Quetzalcoatlus - #1 Detroit
Regular Season: 21-10
Playoffs: #8 Vancouver (4-0), #5 Dallas (4-1)
AdamWoodrow - #6 Calgary
Regular season: 16-19
Playoffs: #3 Boston (4-1), #7 Montreal (4-2)
Games 1-4 Recap
Calgary won a back-and-forth Game 1 in Detroit. Down 2-1 going into the 3rd, Calgary scored three unanswered, two with less than a minute remaining, and won 3-2.
Game 2 continued the back-and-forth. Detroit led by one going into the third, but Calgary was able to tie it up early. A scramble around the net with two minutes remaining left the Detroit net wide open, but Al MacInnis fired wide. Calgary was then called for a penalty, which Detroit immediately took advantage of, and added one more for good measure. Final score, 6-4 Detroit.
Games 3 and 4 in Calgary were both tilted in Calgary's favor. Calgary won Game 3 6-2 and Game 4 6-3. Both games were tilted in favor of Calgary. In both games, Calgary jumped to early leads, never looked back, and clamped down defensively.
(Calgary coach perspective) Being up 3-1 didn't matter to me. Q won the regular season series 3-1, plus, his manual goalie is so good. I knew it was entirely possible that he could reel off three straight. I felt good about my defense and thought I might be able to shut him down one final time.
Back in Detroit for Game 5, the Red Wings were in a do-or-die situation. This time, though, the Wings took the early lead; one goal from Steve Yzerman and the other shorthanded from Sergei Fedorov. But, three late penalties, one to Yzerman, put Detroit's back against the wall as the period came to a close. The defense was tight in this one with both teams only having two shots in the period. Lucky for Detroit, both found the back of the net.
(Calgary coach perspective) With Yzerman in the box, I knew this was the chance I needed. Yzerman was smoking me in the dot all series long. Finally, a couple of draws without him.
Calgary came out blazing to start the second and got an early power play goal from Gary Suter. Unable to capitalize on the remaining power play time, Calgary continued the pressure, but Detroit was ready. Throughout the period, the ice remained titled in Calgary's favor. They won the 50-50 puck battles, and successfully poke checked Detroit's top players all period long. Detroit finished with zero shots, while Calgary put up five.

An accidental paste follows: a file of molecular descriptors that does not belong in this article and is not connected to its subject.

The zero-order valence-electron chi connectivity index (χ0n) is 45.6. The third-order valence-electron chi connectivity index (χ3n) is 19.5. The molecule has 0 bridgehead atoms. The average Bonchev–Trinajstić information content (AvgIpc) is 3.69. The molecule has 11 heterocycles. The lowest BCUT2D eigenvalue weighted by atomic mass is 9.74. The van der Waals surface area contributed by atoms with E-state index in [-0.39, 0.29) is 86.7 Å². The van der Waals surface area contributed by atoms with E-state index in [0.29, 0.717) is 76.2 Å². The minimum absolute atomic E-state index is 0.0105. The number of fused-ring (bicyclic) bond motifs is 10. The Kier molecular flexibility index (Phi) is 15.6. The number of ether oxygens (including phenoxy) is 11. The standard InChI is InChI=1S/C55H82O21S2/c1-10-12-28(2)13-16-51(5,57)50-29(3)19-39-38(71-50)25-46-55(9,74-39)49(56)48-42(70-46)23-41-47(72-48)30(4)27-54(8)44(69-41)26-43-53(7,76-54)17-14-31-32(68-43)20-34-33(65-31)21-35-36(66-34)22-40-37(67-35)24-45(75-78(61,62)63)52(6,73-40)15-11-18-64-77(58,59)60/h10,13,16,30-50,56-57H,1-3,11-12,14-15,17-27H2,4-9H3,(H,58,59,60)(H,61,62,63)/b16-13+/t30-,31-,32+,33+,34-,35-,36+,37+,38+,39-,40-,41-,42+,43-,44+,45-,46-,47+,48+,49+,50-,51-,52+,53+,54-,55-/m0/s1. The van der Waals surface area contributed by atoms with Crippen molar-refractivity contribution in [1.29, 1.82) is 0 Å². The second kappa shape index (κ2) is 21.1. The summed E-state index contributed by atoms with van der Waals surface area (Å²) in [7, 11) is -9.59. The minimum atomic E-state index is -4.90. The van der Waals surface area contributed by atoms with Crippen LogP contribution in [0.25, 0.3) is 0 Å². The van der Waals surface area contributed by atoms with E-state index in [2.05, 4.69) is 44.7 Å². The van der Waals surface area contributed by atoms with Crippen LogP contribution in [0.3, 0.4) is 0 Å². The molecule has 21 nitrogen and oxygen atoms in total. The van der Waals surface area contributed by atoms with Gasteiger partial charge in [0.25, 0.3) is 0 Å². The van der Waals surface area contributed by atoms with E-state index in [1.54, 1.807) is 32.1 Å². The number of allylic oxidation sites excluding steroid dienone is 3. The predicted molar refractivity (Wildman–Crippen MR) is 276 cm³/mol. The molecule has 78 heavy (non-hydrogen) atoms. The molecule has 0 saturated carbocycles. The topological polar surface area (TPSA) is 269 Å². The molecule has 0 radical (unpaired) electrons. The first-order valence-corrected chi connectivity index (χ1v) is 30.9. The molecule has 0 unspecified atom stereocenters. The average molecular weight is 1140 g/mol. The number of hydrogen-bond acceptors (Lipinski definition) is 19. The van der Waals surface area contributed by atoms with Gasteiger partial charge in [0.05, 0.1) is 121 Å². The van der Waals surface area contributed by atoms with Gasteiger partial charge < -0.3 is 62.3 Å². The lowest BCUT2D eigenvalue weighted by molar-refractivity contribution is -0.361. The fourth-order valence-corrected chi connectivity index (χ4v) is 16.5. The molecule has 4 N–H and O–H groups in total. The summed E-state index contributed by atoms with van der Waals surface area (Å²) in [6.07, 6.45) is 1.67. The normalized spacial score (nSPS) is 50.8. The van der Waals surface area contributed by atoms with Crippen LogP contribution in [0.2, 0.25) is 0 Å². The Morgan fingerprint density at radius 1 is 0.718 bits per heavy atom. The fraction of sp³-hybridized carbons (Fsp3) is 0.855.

As they entered the third, Calgary continued the pressure on offense and defense. Each time Detroit readied a shot, Calgary was there for a poke. Then, finally, at 3:03 Calgary got the tying goal from Theoren Fleury. He spent most of the game throwing his body around, and his relentless work finally paid off. As the seconds ticked away, overtime was looking like a possibility.
But, with 35 seconds left, Al MacInnis came flying down the right side of the ice with one defender closely on his tail. Calgary was looking for the center-drive one-timer, but Detroit was ready. Only this time, while defending the pass, the puck ricocheted off of the Detroit defender and through Tim Cheveldae! Calgary was up 3-2 with 35 seconds remaining!
(Calgary coach perspective) I hate own goals and definitely didn't want to win that way. I didn't want to celebrate because in this league anyone can score off the face-off in under ten seconds.
Detroit didn't even flinch. They regrouped quickly, Dino Ciccarelli won the ensuing face-off, took it to the net and scored! Eight seconds later it was 3-3 with 28 seconds remaining! What a battle. Both teams traded the puck back-and-forth for the remainder of the third period. Overtime we go.
Calgary won the first faceoff in overtime and immediately went to the attack zone. Shortly after, the guy who tied the game for Detroit in the 3rd, Dino, took a costly penalty that led to a penalty shot for Gary Roberts. A penalty shot in overtime!
(Calgary coach perspective) I've been horrible at penalty shots both ways all season. I didn't have much faith because Q is one of the best manual goalies I played against this season.
The whistle blew, and Roberts took off down the middle of the ice with speed. At the dots, Roberts came to a halt anticipating Chevldae to make the first move, but instead, he held his spot. In a stand-off that felt like an eternity, neither player budged. Chelveldae eventually made his move, but just as Roberts shoulder-faked and buried his forehand into the back of the net to win the championship!
(Calgary coach perspective) My only hope was to get Q to make the first move. Once he didn't, I was kinda stuck because I had no momentum. Luckily for me, I made my move just as he moved, so I was able to deke around him and end it.
What an amazing ending and series!
Series by the Numbers
After ripping 11 and 13 shots in Games 1 and 2 respectively, Detroit struggled to get shots on net in Games 3-5. In Game 5 alone, they were held to just five.
Detroit's biggest advantage was in the face-off circle winning 63% of the draws.
C-Checks were a push. In Game 2, Calgary doubled up Detroit, but Detroit flipped the script in Game 3. Games 1, 4, and 5 were roughly a 50/50 split. Nik Lidstrom led Detroit with 32, Theoren Fleury had 28.
Gary Roberts led the series in scoring with ten goals and three assists, followed by teammate Thereon Fleury with six goals and five assists. Stevey Y led Detroit in scoring, getting nine points (five goals, four assists) while Sergei Fedorov finished with five goals and two assists for seven points.